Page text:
Mardi Gras in a Small Town in the 1950s

Elton, Louisiana


Looking at all the celebrations going on during this Mardi Gras season, it brings me back to my childhood in Elton, Louisiana. Elton is located some 100 miles from Baton Rouge and some 35 miles from Lake Charles in Southwest Louisiana. At the time when I was growing up, there may have been close to 3000 people. Since then, the population has diminished to around 1100. The thriving downtown with furniture and clothes stores, a movie house, and drive-in restaurant is long gone. Mardi Gras was celebrated a little differently than it is today.

Homemade Parade


I may have been 11 or 12 years old when I started celebrating Mardi Gras with my friends. There was a parade formed by men who had tractors and pulled trailers filled with hay. Being a farming community, there were a lot of them around. These hay-filled trailers carried riders who went through town howling and singing. People rode on these so-called country floats, but there were no beads and trinkets that were thrown like in New Orleans. Like the old Cajun French would say, everyone just went to “pass a good time.”

Homemade Costumes


Mardi Gras day was very exciting, especially if you were a child. We would look at that day as an extra Halloween. We would put on our costumes, which were normally made by our parents, or you could even wear your left-over Halloween mask. Some kids would paint their faces in different colors. Once we got dressed, we could start and the fun part. Unlike Halloween, it was celebrated during the day light hours.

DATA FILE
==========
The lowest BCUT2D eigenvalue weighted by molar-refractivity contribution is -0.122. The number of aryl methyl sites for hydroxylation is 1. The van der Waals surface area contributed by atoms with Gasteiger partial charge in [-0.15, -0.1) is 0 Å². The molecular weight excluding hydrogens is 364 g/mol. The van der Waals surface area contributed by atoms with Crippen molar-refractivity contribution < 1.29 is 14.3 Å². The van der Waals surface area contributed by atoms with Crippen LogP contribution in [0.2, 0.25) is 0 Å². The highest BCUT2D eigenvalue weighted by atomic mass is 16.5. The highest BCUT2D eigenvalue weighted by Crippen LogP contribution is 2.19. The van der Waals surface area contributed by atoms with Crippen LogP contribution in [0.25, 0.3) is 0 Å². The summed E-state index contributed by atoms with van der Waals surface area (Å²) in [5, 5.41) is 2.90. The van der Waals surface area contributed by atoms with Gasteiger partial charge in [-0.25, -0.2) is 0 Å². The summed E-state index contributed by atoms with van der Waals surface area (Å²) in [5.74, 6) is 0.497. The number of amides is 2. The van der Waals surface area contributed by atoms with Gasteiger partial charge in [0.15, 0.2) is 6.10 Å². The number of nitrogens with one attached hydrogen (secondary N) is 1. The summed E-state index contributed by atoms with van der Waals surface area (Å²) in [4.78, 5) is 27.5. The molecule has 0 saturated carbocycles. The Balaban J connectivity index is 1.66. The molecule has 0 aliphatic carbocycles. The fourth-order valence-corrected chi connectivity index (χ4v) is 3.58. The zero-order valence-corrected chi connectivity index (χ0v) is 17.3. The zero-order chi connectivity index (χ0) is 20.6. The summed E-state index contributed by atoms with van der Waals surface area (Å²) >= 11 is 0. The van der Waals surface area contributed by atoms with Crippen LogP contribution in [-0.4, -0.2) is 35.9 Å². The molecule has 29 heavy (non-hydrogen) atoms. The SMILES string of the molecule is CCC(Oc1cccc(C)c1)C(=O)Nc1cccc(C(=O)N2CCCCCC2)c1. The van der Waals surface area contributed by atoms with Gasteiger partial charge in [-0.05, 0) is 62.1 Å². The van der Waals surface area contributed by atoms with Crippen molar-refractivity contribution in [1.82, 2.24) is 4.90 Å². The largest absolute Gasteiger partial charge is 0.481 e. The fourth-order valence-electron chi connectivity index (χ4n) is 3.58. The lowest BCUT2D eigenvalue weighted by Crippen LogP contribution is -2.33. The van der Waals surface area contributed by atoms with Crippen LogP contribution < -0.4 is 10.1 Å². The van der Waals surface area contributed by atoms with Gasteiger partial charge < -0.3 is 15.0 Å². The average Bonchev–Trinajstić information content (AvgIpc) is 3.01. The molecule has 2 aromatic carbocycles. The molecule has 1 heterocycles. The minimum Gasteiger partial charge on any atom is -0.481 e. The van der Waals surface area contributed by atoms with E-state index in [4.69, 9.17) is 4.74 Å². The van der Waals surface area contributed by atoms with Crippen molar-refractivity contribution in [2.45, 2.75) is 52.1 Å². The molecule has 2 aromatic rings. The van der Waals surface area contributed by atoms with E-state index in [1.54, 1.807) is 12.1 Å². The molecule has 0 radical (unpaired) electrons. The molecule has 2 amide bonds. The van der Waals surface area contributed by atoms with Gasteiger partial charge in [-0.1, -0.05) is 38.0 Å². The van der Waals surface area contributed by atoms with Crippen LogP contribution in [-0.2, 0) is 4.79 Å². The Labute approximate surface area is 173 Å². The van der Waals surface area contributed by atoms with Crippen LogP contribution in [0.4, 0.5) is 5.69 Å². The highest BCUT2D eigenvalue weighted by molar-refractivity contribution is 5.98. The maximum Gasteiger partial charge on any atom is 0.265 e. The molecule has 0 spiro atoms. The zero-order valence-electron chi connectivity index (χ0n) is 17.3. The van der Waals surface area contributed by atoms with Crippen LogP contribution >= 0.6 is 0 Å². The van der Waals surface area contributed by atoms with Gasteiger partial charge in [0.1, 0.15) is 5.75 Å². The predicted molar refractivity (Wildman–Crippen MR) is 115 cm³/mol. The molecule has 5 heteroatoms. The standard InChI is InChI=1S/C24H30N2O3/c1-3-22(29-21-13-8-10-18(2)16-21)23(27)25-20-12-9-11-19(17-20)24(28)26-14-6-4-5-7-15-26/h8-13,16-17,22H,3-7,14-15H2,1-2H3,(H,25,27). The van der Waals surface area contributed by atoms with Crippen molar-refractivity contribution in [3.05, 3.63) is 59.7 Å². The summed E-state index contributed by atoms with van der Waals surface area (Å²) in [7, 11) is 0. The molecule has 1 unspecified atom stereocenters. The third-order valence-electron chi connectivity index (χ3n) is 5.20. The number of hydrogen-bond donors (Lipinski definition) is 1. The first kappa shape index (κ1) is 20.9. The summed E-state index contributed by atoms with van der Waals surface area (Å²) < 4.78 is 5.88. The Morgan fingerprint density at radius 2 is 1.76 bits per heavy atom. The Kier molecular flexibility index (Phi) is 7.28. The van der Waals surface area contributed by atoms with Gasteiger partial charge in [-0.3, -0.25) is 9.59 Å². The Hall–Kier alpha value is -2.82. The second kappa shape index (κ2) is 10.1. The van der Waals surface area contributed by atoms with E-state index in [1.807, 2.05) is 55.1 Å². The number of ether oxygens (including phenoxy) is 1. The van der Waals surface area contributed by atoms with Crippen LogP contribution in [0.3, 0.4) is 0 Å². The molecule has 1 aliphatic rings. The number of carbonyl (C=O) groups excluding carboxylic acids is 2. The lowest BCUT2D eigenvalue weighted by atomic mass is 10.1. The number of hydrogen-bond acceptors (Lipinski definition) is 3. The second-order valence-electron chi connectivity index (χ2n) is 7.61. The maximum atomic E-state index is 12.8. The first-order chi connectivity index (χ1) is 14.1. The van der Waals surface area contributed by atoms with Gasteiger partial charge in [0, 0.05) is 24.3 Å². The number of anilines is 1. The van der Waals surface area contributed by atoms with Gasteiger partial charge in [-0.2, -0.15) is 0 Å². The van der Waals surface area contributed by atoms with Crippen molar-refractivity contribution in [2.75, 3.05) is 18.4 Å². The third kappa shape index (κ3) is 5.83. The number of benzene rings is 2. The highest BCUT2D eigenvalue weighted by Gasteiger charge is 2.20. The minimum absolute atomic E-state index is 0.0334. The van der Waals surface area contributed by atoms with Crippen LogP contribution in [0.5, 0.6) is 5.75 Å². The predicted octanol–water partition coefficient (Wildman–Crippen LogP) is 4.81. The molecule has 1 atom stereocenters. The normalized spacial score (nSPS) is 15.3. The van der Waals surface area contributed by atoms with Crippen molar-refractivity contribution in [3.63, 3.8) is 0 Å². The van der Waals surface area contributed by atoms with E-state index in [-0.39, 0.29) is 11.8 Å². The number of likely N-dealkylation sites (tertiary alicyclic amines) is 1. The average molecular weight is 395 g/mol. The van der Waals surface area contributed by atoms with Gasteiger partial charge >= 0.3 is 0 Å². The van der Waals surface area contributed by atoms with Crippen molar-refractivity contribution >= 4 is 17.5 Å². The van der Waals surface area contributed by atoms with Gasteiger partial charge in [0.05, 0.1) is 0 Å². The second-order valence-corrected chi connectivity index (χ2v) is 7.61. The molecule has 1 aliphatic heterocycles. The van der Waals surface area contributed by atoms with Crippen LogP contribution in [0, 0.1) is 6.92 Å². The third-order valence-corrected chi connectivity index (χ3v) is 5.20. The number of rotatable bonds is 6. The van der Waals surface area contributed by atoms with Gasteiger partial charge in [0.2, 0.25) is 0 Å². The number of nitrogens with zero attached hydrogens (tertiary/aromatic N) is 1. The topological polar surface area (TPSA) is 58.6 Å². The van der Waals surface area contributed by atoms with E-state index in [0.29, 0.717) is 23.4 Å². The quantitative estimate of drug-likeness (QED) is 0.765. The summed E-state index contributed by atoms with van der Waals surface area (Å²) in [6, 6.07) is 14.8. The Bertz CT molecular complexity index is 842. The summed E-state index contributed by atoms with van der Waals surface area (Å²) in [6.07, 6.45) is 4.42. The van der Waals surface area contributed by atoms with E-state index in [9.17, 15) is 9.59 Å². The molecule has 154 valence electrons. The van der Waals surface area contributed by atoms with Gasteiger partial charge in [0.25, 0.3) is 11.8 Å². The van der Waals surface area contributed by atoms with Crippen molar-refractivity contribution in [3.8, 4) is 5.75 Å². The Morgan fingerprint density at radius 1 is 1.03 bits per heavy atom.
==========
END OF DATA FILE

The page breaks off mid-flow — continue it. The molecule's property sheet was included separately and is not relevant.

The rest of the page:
Throw Me Something Mister!


Normally, 3 or 4 of us would join together and go from house to house in search of some goodies. One of us would knock on the door, and the other 3 would stay in the yard. Once the people of the house would answer the door, we would say, “Throw me something, mister!” like they do at parades today. The homeowner throw candy or fruit to us, the masqueraders, and some even threw money. But, before they threw anything to us, we had to earn it. We had to jump around in a silly dance.

Living in a small town, there were quite a lot of homes to go to because just about everyone participated in the fun. The way we celebrated Mardi Gras in Elton was different from today’s celebration because the masqueraders who received the treats. The celebration took the better part of the day. It was a day that the young people could have clean, safe fun, and the parents didn’t have to worry about them as things were pretty safe back then.

Toto Mardi Gras!


There was a saying that we used if someone asked us where we were going. We’d reply, “Toto the Mardi Gras,” as if our made-up faces didn’t make it obvious. To this day, I have no idea what that means, but since all the other kids were saying it, I did too. There was no king cake for us, and the color combination of purple, gold and green was unknown to me until I moved to Baton Rouge. Purple symbolizes justice, gold symbolizes power, and green symbolizes faith.

Laissez Le Bon Temps Rouler


Mardi Gras in the 1950s was a fun time for the young and old alike. My parents didn’t drink alcohol, but who knows what the other adults did. It was a plain and simple celebration, and like they say in south Louisiana, “Laissez le bon temps rouler,” or, “Let the good times roll.” Life was simple back then. Just remember, that whatever way you celebrate the holiday this week, be safe and have fun.

God Bless,

David

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